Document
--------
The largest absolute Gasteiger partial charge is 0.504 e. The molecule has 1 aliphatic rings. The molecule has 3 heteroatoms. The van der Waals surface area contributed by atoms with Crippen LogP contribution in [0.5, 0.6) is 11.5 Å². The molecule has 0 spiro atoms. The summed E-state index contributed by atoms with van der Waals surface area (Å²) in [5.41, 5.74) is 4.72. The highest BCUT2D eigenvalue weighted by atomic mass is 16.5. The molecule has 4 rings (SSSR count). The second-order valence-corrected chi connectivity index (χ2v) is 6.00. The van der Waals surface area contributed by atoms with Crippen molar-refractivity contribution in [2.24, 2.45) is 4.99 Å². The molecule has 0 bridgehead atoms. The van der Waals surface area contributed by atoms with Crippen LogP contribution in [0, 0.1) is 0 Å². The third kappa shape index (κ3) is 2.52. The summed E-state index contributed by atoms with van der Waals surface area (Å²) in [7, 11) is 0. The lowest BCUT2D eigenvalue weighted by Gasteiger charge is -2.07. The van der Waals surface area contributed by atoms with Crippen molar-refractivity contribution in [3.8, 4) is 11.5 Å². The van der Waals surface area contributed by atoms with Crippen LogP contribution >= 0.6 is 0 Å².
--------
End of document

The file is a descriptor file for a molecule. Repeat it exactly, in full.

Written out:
The largest absolute Gasteiger partial charge is 0.504 e. The molecule has 1 aliphatic rings. The molecule has 3 heteroatoms. The van der Waals surface area contributed by atoms with Crippen LogP contribution in [0.5, 0.6) is 11.5 Å². The molecule has 0 spiro atoms. The summed E-state index contributed by atoms with van der Waals surface area (Å²) in [5.41, 5.74) is 4.72. The highest BCUT2D eigenvalue weighted by atomic mass is 16.5. The molecule has 4 rings (SSSR count). The second-order valence-corrected chi connectivity index (χ2v) is 6.00. The van der Waals surface area contributed by atoms with Crippen molar-refractivity contribution in [2.24, 2.45) is 4.99 Å². The molecule has 0 bridgehead atoms. The van der Waals surface area contributed by atoms with Crippen LogP contribution in [0, 0.1) is 0 Å². The third kappa shape index (κ3) is 2.52. The summed E-state index contributed by atoms with van der Waals surface area (Å²) in [7, 11) is 0. The lowest BCUT2D eigenvalue weighted by Gasteiger charge is -2.07. The van der Waals surface area contributed by atoms with Crippen molar-refractivity contribution in [3.8, 4) is 11.5 Å². The van der Waals surface area contributed by atoms with Crippen LogP contribution >= 0.6 is 0 Å².